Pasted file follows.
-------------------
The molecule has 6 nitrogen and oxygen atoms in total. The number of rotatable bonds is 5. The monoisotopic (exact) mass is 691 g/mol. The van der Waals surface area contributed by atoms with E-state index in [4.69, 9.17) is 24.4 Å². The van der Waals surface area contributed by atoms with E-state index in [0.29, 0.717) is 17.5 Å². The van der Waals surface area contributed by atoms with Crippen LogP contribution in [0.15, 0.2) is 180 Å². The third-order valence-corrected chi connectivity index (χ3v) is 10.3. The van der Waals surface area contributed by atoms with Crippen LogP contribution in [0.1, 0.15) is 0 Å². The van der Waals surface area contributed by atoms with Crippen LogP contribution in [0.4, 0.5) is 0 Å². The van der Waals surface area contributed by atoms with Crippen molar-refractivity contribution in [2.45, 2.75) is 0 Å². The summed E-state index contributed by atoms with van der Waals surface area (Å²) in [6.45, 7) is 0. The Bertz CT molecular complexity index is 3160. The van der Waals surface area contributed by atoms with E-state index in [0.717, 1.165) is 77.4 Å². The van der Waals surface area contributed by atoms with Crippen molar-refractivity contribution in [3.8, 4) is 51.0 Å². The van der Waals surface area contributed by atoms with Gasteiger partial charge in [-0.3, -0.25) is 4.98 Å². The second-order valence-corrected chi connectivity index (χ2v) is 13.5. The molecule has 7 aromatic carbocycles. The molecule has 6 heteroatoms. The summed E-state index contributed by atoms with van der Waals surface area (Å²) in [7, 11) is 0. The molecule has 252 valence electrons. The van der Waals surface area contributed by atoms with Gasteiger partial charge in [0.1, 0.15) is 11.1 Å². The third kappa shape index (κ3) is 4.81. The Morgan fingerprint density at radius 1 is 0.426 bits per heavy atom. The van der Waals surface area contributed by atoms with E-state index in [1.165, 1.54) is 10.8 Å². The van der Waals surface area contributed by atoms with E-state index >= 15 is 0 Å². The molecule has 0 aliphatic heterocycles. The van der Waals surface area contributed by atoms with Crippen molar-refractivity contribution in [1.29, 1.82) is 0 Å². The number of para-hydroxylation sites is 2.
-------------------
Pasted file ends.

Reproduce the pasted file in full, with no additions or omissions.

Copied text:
The molecule has 6 nitrogen and oxygen atoms in total. The number of rotatable bonds is 5. The monoisotopic (exact) mass is 691 g/mol. The van der Waals surface area contributed by atoms with E-state index in [4.69, 9.17) is 24.4 Å². The van der Waals surface area contributed by atoms with E-state index in [0.29, 0.717) is 17.5 Å². The van der Waals surface area contributed by atoms with Crippen LogP contribution in [0.15, 0.2) is 180 Å². The third-order valence-corrected chi connectivity index (χ3v) is 10.3. The van der Waals surface area contributed by atoms with Crippen LogP contribution in [0.1, 0.15) is 0 Å². The van der Waals surface area contributed by atoms with Crippen LogP contribution in [0.4, 0.5) is 0 Å². The van der Waals surface area contributed by atoms with Crippen molar-refractivity contribution in [2.45, 2.75) is 0 Å². The summed E-state index contributed by atoms with van der Waals surface area (Å²) in [6.45, 7) is 0. The Bertz CT molecular complexity index is 3160. The van der Waals surface area contributed by atoms with E-state index in [0.717, 1.165) is 77.4 Å². The van der Waals surface area contributed by atoms with Crippen molar-refractivity contribution in [3.8, 4) is 51.0 Å². The van der Waals surface area contributed by atoms with Gasteiger partial charge in [-0.3, -0.25) is 4.98 Å². The second-order valence-corrected chi connectivity index (χ2v) is 13.5. The molecule has 7 aromatic carbocycles. The molecule has 6 heteroatoms. The summed E-state index contributed by atoms with van der Waals surface area (Å²) in [7, 11) is 0. The molecule has 252 valence electrons. The van der Waals surface area contributed by atoms with Gasteiger partial charge in [0.1, 0.15) is 11.1 Å². The third kappa shape index (κ3) is 4.81. The Morgan fingerprint density at radius 1 is 0.426 bits per heavy atom. The van der Waals surface area contributed by atoms with E-state index in [1.165, 1.54) is 10.8 Å². The van der Waals surface area contributed by atoms with E-state index >= 15 is 0 Å². The molecule has 0 aliphatic heterocycles. The van der Waals surface area contributed by atoms with Crippen molar-refractivity contribution in [1.29, 1.82) is 0 Å². The number of para-hydroxylation sites is 2.